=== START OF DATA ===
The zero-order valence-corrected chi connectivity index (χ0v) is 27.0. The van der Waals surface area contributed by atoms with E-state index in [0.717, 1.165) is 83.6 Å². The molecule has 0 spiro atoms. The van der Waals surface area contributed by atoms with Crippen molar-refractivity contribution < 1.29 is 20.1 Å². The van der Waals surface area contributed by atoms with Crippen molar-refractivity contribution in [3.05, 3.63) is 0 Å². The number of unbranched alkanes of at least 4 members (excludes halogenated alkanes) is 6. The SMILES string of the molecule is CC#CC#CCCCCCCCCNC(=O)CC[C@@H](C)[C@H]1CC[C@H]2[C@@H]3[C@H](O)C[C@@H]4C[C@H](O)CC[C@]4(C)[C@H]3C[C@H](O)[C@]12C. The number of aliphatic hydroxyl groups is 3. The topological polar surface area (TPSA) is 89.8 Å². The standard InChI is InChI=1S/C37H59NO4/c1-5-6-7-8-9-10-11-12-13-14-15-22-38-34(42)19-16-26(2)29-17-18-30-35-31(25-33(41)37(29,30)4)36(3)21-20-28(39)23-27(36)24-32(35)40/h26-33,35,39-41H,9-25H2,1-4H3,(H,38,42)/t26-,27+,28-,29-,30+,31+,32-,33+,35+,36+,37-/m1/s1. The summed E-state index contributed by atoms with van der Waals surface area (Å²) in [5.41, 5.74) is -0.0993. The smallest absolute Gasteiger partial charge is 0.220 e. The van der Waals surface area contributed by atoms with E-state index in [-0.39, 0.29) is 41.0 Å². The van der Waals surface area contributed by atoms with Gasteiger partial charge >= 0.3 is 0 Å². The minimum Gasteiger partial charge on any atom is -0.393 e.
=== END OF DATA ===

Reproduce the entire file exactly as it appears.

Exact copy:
The zero-order valence-corrected chi connectivity index (χ0v) is 27.0. The van der Waals surface area contributed by atoms with E-state index in [0.717, 1.165) is 83.6 Å². The molecule has 0 spiro atoms. The van der Waals surface area contributed by atoms with Crippen molar-refractivity contribution < 1.29 is 20.1 Å². The van der Waals surface area contributed by atoms with Crippen molar-refractivity contribution in [3.05, 3.63) is 0 Å². The number of unbranched alkanes of at least 4 members (excludes halogenated alkanes) is 6. The SMILES string of the molecule is CC#CC#CCCCCCCCCNC(=O)CC[C@@H](C)[C@H]1CC[C@H]2[C@@H]3[C@H](O)C[C@@H]4C[C@H](O)CC[C@]4(C)[C@H]3C[C@H](O)[C@]12C. The number of aliphatic hydroxyl groups is 3. The topological polar surface area (TPSA) is 89.8 Å². The standard InChI is InChI=1S/C37H59NO4/c1-5-6-7-8-9-10-11-12-13-14-15-22-38-34(42)19-16-26(2)29-17-18-30-35-31(25-33(41)37(29,30)4)36(3)21-20-28(39)23-27(36)24-32(35)40/h26-33,35,39-41H,9-25H2,1-4H3,(H,38,42)/t26-,27+,28-,29-,30+,31+,32-,33+,35+,36+,37-/m1/s1. The summed E-state index contributed by atoms with van der Waals surface area (Å²) in [5.41, 5.74) is -0.0993. The smallest absolute Gasteiger partial charge is 0.220 e. The van der Waals surface area contributed by atoms with E-state index in [-0.39, 0.29) is 41.0 Å². The van der Waals surface area contributed by atoms with Gasteiger partial charge >= 0.3 is 0 Å². The minimum Gasteiger partial charge on any atom is -0.393 e.